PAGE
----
LEE'S SUMMIT, Mo. - A company in the middle of an internet rumor that's swept through the metro is setting the record straight Wednesday.
Residents said the door-to-door sales people claim to sell educational books. But they said the sales people are very aggressive and ask suspicious questions, sometimes about their kids. Some online comments have even gone as far to say these sales people are a part of a human trafficking ring.
Trey Campbell, a company spokesperson for Southwestern Advantage, said it all started on Facebook. He said there was a rumor started by someone near Tulsa, Okla. Campbell said it spread from there to others states, including Missouri, where similar suspicious stories popped up.
Pictures of these sales people are making their rounds on the social media site because residents said in their comments they're trying to warn others.
The worries are growing so much, Lee's Summit Police posted an update on its Facebook page Wednesday morning. Sgt. Chris Depue said it's already gotten nearly 1,300 shares and about 165 comments.
"Our goal was to go out there and put out information to kind of allay their fears about that hoax," Depue said.
Depue said these sales people are actually with the company and they really do sell educational products. He said they know this because they arrested two of them back in June for not having a proper permit to solicit. But Depue said those solicitors got those permits the next day and the police department has not had a problem since. He said permits should be prominently displayed on the person selling.
"It just made people very uneasy that they're sales tactic was very pushy and they're asking about their kids, which always puts people on edge," Depue said.
Residents have told FOX 4, the sellers are asking how many kids they have and who else has kids in their neighborhood. They also said these sales people try to push their way in to use the bathroom or simply stay put until someone opens the door.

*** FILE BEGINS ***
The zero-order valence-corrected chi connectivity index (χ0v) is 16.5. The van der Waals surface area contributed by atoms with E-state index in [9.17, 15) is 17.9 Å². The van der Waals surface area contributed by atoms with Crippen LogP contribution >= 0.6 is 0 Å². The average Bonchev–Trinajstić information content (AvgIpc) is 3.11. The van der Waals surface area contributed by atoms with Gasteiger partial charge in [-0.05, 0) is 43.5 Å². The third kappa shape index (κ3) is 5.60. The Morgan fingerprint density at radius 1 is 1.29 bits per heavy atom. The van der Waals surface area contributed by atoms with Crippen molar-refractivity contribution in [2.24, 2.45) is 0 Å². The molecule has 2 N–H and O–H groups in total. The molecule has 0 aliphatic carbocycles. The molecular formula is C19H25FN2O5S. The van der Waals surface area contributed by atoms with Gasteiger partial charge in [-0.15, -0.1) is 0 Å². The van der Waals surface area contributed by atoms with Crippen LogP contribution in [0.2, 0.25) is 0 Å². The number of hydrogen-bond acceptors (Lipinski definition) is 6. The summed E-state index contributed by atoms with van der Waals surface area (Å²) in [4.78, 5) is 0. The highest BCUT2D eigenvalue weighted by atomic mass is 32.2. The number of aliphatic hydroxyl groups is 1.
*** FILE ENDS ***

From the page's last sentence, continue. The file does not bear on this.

"That would not be behavior conducive to anything that we teach," Campbell said. "We do not encourage aggressive selling or any kind of behavior that would be led to believe is unprofessional."
The Nashville, Tenn. company's spokesperson said these are all out-of-state college students, who are trained for weeks to do this. Campbell said they also attend training during their work in other states. Campbell said the students stay with a host family and sell to help pay for tuition.
Campbell said the company has actually been around for more than a century in Missouri.
He said trying to rid this social media rumor, especially the part about kidnapping, is not easy.
"That's a serious serious allegation and it's something being shared that is defaming to individuals and untrue," Campbell said.
Campbell said one lady's picture who has been circulating online, is actually Amy Evans. Campbell said she is a New Mexico State University student. He said the students are all done this week as they must get ready to go back to school.
Depue said if you don't want solicitors at your door, all you need is a no soliciting sign in plain view. Lee's Summit Police Department hands them out for free. Depue adds, if you really do feel uncomfortable, call police.
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